For this edition of Virtual Cinémathèque we revel in restorations of two films by Hungarian greats set in Budapest’s past with Love (1970) and The Boys of Paul Street (1968).
The cinema of many Eastern European nations has found significant acclaim and circulation in the West. Hungarian cinema, however, remains strangely underexposed despite the mastery of several of that nation’s filmmakers.
This week’s program shines a light on masterpieces by two directors, Károly Makk (1925–2017) and Zoltán Fábri (1917–1994), whose works enjoy a similar level of enduring reverence in the eyes of Hungarian critics and cinephiles as Miklós Jancsó’s but lack his profile abroad.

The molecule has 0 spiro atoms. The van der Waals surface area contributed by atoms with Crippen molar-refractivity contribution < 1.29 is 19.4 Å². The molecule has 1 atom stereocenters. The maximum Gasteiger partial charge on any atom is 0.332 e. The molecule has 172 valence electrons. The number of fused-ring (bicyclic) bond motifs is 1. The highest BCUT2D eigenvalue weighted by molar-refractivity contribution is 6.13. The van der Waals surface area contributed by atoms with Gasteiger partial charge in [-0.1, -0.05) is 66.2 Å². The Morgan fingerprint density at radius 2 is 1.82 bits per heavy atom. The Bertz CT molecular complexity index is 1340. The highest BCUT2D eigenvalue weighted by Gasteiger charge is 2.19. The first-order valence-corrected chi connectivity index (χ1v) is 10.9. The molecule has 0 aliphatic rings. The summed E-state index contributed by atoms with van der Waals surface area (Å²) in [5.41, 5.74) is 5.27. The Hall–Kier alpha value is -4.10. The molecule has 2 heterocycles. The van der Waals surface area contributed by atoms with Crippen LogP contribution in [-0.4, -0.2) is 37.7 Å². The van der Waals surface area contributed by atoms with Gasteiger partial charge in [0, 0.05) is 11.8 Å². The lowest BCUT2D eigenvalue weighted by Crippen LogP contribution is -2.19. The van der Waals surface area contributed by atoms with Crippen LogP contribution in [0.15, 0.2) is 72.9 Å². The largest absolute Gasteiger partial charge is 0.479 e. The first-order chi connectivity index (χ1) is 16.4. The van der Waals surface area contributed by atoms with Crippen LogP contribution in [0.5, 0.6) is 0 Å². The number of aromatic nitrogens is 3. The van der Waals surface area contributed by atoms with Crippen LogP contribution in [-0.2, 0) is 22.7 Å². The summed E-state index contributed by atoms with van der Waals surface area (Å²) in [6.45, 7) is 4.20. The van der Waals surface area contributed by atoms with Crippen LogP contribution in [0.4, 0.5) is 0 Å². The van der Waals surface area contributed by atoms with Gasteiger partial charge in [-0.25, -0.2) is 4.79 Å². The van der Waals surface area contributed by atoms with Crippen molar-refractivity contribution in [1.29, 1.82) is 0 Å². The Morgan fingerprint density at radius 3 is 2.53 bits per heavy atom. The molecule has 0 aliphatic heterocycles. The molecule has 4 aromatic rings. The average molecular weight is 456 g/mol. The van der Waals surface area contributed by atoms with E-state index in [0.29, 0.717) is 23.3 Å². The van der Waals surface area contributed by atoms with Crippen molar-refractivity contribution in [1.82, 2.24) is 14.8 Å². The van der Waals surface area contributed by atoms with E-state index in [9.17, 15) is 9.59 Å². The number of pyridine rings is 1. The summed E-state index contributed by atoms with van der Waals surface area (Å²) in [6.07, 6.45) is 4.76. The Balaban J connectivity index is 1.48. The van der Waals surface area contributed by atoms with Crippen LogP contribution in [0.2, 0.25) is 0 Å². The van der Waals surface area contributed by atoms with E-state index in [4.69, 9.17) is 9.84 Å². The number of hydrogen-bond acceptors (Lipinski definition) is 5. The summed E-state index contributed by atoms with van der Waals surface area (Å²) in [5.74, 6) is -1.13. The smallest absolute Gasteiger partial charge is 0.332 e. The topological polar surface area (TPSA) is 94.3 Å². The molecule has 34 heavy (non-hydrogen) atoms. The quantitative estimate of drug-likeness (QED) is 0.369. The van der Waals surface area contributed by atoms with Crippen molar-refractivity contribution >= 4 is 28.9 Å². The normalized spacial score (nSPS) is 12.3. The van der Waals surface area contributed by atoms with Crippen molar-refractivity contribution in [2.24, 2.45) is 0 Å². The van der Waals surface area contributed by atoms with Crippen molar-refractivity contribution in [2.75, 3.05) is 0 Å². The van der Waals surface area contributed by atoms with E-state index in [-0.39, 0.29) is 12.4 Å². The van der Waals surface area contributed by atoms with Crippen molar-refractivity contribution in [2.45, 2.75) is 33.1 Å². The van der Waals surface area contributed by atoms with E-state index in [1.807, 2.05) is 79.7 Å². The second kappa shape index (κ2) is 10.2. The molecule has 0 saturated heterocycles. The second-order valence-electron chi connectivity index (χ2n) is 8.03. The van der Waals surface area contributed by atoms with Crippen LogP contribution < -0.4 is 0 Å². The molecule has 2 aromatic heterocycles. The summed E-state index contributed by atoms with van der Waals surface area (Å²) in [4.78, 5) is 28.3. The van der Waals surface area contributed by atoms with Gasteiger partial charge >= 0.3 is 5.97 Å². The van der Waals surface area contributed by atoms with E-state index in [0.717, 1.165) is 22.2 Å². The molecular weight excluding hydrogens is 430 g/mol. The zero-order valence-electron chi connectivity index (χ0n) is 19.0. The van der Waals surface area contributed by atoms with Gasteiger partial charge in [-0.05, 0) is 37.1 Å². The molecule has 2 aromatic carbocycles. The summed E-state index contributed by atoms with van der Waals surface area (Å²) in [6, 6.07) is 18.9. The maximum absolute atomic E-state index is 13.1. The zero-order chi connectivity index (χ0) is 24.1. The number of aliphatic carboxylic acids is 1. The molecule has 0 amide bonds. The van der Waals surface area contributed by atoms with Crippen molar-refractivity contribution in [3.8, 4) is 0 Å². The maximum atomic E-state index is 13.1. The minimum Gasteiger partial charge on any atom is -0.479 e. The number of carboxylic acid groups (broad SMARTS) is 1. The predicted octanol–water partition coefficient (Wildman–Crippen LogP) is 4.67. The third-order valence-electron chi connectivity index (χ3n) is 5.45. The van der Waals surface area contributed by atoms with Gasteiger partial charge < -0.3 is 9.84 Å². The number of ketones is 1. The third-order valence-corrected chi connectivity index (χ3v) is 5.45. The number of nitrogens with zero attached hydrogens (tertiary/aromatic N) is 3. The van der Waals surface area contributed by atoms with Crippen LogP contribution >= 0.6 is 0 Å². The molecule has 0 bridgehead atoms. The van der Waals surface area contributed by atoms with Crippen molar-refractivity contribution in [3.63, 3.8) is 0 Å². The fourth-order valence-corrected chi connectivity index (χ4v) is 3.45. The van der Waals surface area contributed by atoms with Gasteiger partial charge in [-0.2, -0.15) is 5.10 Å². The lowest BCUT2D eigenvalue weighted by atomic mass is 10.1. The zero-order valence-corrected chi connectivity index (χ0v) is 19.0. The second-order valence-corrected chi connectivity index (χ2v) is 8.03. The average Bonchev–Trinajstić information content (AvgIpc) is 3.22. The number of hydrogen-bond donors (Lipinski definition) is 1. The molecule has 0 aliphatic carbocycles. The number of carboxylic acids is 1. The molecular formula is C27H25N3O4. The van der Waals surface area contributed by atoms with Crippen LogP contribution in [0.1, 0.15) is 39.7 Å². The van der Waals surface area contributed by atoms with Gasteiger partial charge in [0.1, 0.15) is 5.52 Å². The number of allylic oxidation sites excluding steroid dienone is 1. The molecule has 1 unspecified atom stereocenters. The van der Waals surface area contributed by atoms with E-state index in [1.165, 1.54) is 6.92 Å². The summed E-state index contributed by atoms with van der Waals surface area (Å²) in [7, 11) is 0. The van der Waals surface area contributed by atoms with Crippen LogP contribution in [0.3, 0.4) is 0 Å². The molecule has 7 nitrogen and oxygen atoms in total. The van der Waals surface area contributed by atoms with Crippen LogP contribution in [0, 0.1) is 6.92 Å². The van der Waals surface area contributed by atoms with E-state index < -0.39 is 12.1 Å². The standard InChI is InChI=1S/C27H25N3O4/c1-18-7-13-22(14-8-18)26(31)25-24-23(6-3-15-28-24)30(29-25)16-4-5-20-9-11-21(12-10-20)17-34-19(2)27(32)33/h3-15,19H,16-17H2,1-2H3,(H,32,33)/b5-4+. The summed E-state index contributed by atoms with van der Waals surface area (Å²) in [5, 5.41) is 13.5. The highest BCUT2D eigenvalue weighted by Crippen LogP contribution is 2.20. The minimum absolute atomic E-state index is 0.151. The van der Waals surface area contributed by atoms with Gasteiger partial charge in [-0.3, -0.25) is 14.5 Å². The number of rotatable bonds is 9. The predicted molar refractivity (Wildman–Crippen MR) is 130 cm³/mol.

Makk’s Cannes Jury Prize-winning Love (1970) and Fábri’s Oscar-nominated The Boys of Paul Street (1968) are wonderful entry points to large and varied filmographies well worth exploring. We are able to share them with you through the generosity of the Hungarian National Film Institute who have made many classic Hungarian films freely available to view during the coronavirus pandemic.
Both films are recent 4K restorations courtesy of the Hungarian National Film Fund's Film Archive. Revered actress Mari Törőcsik shines in them both while Budapest, a city with a complex past, is the common backdrop, rendered at the turn of the 20th century in The Boys of Paul Street and in the Stalinist 1950s in Love.
– Cerise Howard
Károly Makk obituary: Hungarian director of subtle, incisive films
Michael Brooke, BFI, 24 January 2018
Hungarian Classics Free to Watch
National Film Institute Hungary
A Film that Does not Age: Károly Makk’s Love in Cannes Classics
Nóra Kinga Forgács, Hungarianfilm, 5 May 2016
Zoltan Fabri and Jugu Abraham in conversation
The Telegraph, 15 August 1982